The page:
I wished F&SF had interior illustrations. This September 1965 cover for “The Saliva Tree” does not convey the story at all, other than abstract eerieness. Yet, it deserves a bunch of distinctive black-and-white illos. Of course, the monster in this story is invisible, and thus hard to illustrate. “The Saliva Tree” should have inspired a cover painting of Victorians set against the background of a bucolic English farm expressing fear over bizarre changes in plants and farm animals.
“The Saliva Tree” is Aldiss paying homage to H. G. Wells, but the story would have been a delight to readers of Weird Tales in the 1920s. It contains a horror from space. Aldiss won a Nebula award for “The Saliva Tree” and he deserved it. Sadly, finding this story will be difficult. It’s been reprinted often, but not in any famous anthologies you might have on your bookshelf. Maybe a good reason to order a used copy of the rare volume three of The Science Fiction Hall of Fame. There’s a Kindle edition of The Saliva Tree; and Other Strange Growths. And it’s also available in audio at Audible.com as The Best SF Stories of Brian W. Aldiss. I listened to it two days ago, but I’m already enjoying a rereading in print. For stories I really love, I want to read with both my eyes and ears.
Gregory Rolles, a young man in his early twenties belongs to a class where he doesn’t work. He busies himself by writing letters to famous people and journals. He wants to write a book, The Socialist Naturalist. Gregory is a modern 19th-century man of science, a dreamer of utopias, one who hopes to join the ranks of the experienced advocates of free love. His hero is H. G. Wells. Gregory admires a local farmer Joseph Grendon for installing an electric generator on his farm. Gregory regularly visits the farm to learn about electricity with the father but falls in love with the farmer’s daughter, Nancy.
The story begins when Gregory and his friend Bruce Fox seeing a meteor streak across the sky looking like it might have landed somewhere out of town (Cottersall, East Anglia), maybe on Grendon’s farm. The next day Gregory goes to visit.
From there the story leisurely unfolds. What makes Aldiss’ tale so delightful is he knows the Victorians didn’t comprehend the concepts of science fiction we do. Spaceships, UFOs, and alien invaders weren’t part of their consciousness, and they didn’t have the language to either describe their fantastic experiences or even the concepts to analyze. It takes the characters in this story a very long time to theorize why unnatural events are happening in their dull as dirt lives. They keep wanting to explain the unknown in terms they do know, thus unseeing what should be seen.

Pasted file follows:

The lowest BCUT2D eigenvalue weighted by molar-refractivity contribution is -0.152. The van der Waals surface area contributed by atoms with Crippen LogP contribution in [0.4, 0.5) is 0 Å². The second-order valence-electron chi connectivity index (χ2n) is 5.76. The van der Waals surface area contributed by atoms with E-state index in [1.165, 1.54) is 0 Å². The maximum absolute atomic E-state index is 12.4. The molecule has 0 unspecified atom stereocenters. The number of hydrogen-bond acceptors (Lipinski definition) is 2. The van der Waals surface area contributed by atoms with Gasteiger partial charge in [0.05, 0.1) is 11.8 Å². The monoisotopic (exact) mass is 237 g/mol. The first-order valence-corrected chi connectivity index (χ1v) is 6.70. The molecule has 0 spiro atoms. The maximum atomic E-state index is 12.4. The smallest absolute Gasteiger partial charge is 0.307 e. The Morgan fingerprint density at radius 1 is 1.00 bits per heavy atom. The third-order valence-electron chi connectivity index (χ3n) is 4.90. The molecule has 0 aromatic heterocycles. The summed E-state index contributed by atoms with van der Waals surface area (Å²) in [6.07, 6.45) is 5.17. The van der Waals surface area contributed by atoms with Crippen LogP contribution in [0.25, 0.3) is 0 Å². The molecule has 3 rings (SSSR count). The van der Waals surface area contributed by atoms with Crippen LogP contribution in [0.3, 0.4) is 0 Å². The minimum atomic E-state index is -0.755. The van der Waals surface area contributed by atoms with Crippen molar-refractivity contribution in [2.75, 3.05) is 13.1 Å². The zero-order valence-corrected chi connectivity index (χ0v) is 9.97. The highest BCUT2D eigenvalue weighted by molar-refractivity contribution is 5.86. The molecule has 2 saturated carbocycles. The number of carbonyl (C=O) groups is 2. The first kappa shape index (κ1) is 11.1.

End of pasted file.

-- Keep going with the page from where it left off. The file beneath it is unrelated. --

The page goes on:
Another reason why this story is so much fun to read is Aldiss uses a lot of ideas from early H. G. Wells stories and novels. “The Saliva Tree” is logical, realistic, mundane, yet twisted by a Victorian kind of fantastic.
To me, the reason why “The Saliva Tree” is such a pleasant diversion is that Aldiss focuses on his characters and not the science fiction. Pay attention when you read science fiction. What percentage of the wordage goes into the science fiction world-building and what percentage describe ordinary human experiences? Stories, where most of the words are about people, tend to be more engaging. There’s enough going on in this story that it could have left out the monster from space and still had plenty of plot to be a page-turner. Gregory slowly realizes he wants Nancy but encounters stiff resistance from a farmhand rival. And he’s baffled by the Grendon family considering him useless. They can’t comprehend how Gregory could become a good husband or son-in-law since he doesn’t work. Nancy sees him as a rich layabout and isn’t even attracted to his wealth. Gregory’s scientific ideas about progress only annoy Mr. Grendon’s practicality and independence.
The alien menace reminds me more of H. P. Lovecraft than H. G. Wells. Aldiss takes a very long time to fully reveal the monster which slowly alters the whole natural foundation of the Grendon farm. I don’t want to say too much, because this is a story you should let unfold without too much preconception.
Yet, I have to wonder what makes this retro-SF story so entertaining? Maybe this 1965 tale anticipates the charm of steampunk. When I was growing up we reviled the Victorians for being narrow-minded, but over the decades more and more people have become Anglophiles because of Masterpiece Theater. We now see Victorians as trailblazers for the 20th-century. Besides, most of us only understand science in a mechanical pre-Einsteinian way. “The Saliva Tree” has a gross-out monster that’s different, which is what made the film Tremors so much fun. Plus the story is self-referential to science fiction. I believe most science fiction fans love a good recursive SF story, I know I do. Like I said, I’m already rereading this story.
James Wallace Harris